While foreign aid is most needed in underdeveloped, fragile and post-conflict states, top contractors aren’t always willing to carry out development projects in these regions, even once funding materializes. This lack of equilibrium of demand and supply can be found in forgotten and hot spot corners worldwide — including places like the northeastern pocket of India.
The Asian Development Bank has invested nearly $1 billion in Assam, one of seven states that comprise India’s remote northeastern region.
But contractors aren’t following the money.
“We need competent contractors. But because of the geographical location of the region and distance, it is difficult to attract competent contractors to the region,” Hun Kim, ADB country director for India, was reported as saying during a multilateral development forum in Shillong, in India’s Meghalaya state.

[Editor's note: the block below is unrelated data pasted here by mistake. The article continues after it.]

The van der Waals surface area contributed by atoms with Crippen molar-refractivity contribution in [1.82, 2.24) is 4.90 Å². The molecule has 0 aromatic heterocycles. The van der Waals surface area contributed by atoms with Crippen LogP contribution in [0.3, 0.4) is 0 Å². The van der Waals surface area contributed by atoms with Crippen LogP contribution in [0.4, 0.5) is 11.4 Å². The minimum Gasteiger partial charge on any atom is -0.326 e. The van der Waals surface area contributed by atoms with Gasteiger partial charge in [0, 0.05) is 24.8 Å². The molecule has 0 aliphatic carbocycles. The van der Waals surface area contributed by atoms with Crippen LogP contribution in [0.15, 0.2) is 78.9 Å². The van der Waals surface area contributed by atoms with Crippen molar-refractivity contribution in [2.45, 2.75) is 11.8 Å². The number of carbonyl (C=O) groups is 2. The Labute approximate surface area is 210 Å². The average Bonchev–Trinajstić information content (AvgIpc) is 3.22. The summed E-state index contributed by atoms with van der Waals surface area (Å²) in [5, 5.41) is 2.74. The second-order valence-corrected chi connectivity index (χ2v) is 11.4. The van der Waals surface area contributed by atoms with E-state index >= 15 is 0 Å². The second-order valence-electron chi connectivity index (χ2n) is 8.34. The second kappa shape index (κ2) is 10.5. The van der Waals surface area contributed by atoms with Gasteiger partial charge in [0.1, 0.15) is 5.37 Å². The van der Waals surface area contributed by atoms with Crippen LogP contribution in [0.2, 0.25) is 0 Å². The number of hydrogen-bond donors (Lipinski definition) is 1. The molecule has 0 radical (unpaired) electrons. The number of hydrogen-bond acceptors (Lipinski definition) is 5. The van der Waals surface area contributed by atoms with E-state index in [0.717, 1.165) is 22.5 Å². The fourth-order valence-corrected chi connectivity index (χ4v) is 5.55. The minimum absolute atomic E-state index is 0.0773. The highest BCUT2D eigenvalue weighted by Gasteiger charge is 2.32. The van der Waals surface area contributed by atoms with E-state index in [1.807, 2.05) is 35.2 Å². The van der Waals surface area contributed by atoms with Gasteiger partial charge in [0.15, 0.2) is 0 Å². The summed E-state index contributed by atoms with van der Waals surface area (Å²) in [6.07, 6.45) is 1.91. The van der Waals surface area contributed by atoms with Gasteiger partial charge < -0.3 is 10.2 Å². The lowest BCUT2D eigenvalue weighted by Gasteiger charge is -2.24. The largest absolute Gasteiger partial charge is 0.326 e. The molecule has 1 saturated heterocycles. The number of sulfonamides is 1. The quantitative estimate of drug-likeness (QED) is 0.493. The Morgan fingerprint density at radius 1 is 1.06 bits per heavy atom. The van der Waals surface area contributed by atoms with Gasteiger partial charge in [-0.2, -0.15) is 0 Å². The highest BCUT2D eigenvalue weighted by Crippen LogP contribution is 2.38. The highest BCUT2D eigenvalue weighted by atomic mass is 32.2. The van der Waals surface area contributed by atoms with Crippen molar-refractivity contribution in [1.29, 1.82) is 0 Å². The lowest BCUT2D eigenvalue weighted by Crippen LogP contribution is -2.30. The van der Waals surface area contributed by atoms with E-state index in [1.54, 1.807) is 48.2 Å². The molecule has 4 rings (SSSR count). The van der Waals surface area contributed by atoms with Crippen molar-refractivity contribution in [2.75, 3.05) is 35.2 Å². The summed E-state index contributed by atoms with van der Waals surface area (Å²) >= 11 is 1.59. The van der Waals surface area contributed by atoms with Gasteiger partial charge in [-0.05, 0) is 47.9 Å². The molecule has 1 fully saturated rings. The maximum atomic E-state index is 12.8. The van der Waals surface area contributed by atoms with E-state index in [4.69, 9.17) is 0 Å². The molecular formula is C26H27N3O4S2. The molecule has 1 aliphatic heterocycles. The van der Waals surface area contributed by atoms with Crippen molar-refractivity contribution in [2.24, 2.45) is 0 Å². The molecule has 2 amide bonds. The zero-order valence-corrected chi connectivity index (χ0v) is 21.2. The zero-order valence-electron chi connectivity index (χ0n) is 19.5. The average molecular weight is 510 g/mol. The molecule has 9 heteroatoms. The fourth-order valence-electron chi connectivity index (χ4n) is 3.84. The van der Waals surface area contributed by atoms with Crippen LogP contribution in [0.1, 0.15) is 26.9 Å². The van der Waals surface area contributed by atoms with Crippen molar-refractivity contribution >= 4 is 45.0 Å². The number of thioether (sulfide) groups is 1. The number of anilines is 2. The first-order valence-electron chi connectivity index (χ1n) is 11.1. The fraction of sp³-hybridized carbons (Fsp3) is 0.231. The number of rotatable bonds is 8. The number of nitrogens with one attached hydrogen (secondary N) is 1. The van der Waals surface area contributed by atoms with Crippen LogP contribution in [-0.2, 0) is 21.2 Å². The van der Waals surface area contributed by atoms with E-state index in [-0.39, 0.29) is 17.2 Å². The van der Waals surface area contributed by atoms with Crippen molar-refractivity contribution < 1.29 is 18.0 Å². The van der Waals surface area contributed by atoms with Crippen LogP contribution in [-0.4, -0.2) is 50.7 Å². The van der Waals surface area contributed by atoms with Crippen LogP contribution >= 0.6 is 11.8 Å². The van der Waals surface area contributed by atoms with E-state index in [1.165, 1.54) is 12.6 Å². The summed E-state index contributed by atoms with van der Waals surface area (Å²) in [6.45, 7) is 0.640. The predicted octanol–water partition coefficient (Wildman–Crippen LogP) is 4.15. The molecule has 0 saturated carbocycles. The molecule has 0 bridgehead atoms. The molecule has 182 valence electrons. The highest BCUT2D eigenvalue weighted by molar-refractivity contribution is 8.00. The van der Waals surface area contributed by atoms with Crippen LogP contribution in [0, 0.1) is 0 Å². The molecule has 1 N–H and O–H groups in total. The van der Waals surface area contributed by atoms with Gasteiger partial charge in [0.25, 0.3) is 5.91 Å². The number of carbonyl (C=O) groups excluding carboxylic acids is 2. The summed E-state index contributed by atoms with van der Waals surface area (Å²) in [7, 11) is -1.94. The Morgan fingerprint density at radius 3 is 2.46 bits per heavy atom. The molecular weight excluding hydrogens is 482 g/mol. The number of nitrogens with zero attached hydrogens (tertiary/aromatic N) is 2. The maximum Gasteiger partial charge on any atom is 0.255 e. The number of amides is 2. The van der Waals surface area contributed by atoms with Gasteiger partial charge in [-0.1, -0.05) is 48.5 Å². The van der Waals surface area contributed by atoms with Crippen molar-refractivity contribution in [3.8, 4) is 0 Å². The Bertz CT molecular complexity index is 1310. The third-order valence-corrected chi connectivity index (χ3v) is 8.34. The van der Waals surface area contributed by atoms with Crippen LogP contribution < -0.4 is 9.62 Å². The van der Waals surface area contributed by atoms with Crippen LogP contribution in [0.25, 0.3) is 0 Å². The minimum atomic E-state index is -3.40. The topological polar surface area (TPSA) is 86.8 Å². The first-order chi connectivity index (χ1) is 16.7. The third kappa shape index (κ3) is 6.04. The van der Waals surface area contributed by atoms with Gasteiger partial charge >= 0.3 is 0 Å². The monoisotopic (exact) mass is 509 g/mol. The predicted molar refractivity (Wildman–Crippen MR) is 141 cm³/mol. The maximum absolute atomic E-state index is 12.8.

In July, the Asian Development Bank announced plans to provide the northeastern region with a $74.8 million loan to improve and upgrade roads between the different states. But the region has also recently been plagued by political strife: In the same month, ethnic riots in Assam killed at least 30 and forced tens of thousands of people out of their homes.
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